Native American people are often overlooked, considered extinct, romanticized, forgotten, ignored and bear the burden of negative stereotypes. Belonging to a socially invisible community has consequences beyond being misunderstood and stereotyped. It can lead to much more dire outcomes – specifically, the public disregard of the epidemic of violence against Native American women and girls reflects passive cultural genocide.
The #MeToo movement has elevated the conversation about women and violence. However, there is one population that often gets neglected from that conversation: women with disabilities. How prevalent is interpersonal violence in women with disabilities?
Women with disabilities have higher rates of experiencing interpersonal violence (e.g., physical violence, rape/sexual violence, stalking, psychological aggression, and control of sexual/reproductive health) than women without disabilities.
It is an unfortunate reality that many women and children who are able to escape their abuser end up homeless. A recent survey found that 17 percent of cities cited domestic violence as the primary cause of family homelessness (U.S. Conference of Mayors, 2014). This prevalent issue is something that many people do not realize is happening.
By Leo Rennie, MPA (Senior Legislative & Federal Affairs Officer, APA Public Interest) February 7th marked the annual observance of National Black HIV/AIDS Awareness Day. The day is an opportunity to raise awareness about HIV and AIDS and to promote HIV testing in the Black community. Sadly, 35 years into the HIV epidemic the need […]
By Ramani Durvasula, PhD (Member, APA Committee on Socioeconomic Status) Our memories are short, and the Ray Rice domestic violence situation has been eclipsed by the news du jour as well as other revelations of domestic violence from other NFL players. The Ray Rice story was unfortunate, because we witnessed a woman be abused by […]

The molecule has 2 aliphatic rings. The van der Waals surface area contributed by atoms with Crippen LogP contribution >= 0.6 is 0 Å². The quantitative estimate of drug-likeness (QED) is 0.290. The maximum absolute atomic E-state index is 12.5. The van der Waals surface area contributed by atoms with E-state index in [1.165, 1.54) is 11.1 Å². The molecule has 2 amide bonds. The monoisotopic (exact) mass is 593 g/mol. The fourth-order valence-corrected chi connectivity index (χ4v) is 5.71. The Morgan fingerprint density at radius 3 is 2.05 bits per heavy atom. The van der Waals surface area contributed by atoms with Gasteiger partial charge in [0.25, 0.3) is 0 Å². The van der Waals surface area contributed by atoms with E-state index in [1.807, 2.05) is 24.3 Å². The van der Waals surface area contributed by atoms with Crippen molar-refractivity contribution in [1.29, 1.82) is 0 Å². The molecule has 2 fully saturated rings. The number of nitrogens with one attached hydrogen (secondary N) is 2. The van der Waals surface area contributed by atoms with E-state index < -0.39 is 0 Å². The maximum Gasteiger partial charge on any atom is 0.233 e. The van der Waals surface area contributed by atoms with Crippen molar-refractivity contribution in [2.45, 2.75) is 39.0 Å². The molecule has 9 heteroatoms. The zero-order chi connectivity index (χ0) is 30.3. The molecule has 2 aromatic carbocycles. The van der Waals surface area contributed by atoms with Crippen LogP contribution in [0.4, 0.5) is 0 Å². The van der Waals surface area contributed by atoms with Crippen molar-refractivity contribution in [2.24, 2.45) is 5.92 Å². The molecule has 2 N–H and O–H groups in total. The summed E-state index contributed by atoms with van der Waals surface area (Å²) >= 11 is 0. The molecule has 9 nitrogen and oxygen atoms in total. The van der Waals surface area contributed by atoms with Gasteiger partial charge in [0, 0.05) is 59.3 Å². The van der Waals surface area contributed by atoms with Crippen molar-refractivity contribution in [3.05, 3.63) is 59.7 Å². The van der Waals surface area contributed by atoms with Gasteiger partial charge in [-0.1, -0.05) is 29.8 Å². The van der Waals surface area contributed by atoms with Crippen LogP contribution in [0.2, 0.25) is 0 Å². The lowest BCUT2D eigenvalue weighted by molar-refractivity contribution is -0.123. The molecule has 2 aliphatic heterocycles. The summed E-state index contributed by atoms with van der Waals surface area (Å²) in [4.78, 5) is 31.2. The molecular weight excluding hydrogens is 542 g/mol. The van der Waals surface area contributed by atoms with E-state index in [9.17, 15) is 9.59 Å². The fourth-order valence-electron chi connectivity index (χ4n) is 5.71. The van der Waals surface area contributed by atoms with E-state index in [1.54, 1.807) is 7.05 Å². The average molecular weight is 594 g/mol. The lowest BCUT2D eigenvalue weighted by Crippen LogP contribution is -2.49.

By Efua Andoh (APA Public Interest Directorate Communications Staff) The horrific shootings in Isla Vista, California on May 23 have given rise to a complex conversation on social media. The shooter’s disturbing YouTube videos and manifesto contained racist and misogynist rants revealing an attitude of male sexual entitlement and white male supremacy. Shockingly, after they came […]
By Christin P. Bowman, MS, MA (Doctoral student in Critical Social-Personality Psychology at The Graduate Center, City University of New York) **Trigger warning. This blog is about sexual violence.** Let’s make something clear right from the start: Rape is caused by rape culture. Rape culture has many ingredients, and like any successful recipe, once you […]
By Julie Williams, PsyD, CRC, ABPP (Member, APA Committee on Women in Psychology) If you’re a woman with a disability, you’re 40% more likely to be abused by your intimate partner than a woman without a disability according to research done in the past 10 years. Studies show that this abuse occurs at the hands […]
This article is the first in a series of “THEory into ACTion” cross posts with our colleagues at APA Division 27’s Community Psychology Practice Council blog. The “THEory into ACTion” series sheds light on community psychologists making positive change in the field. By Jamie Lee Mihalski and Olya Belyaev-Glantsman, PhD (APA Division 27 Member) With the recent […]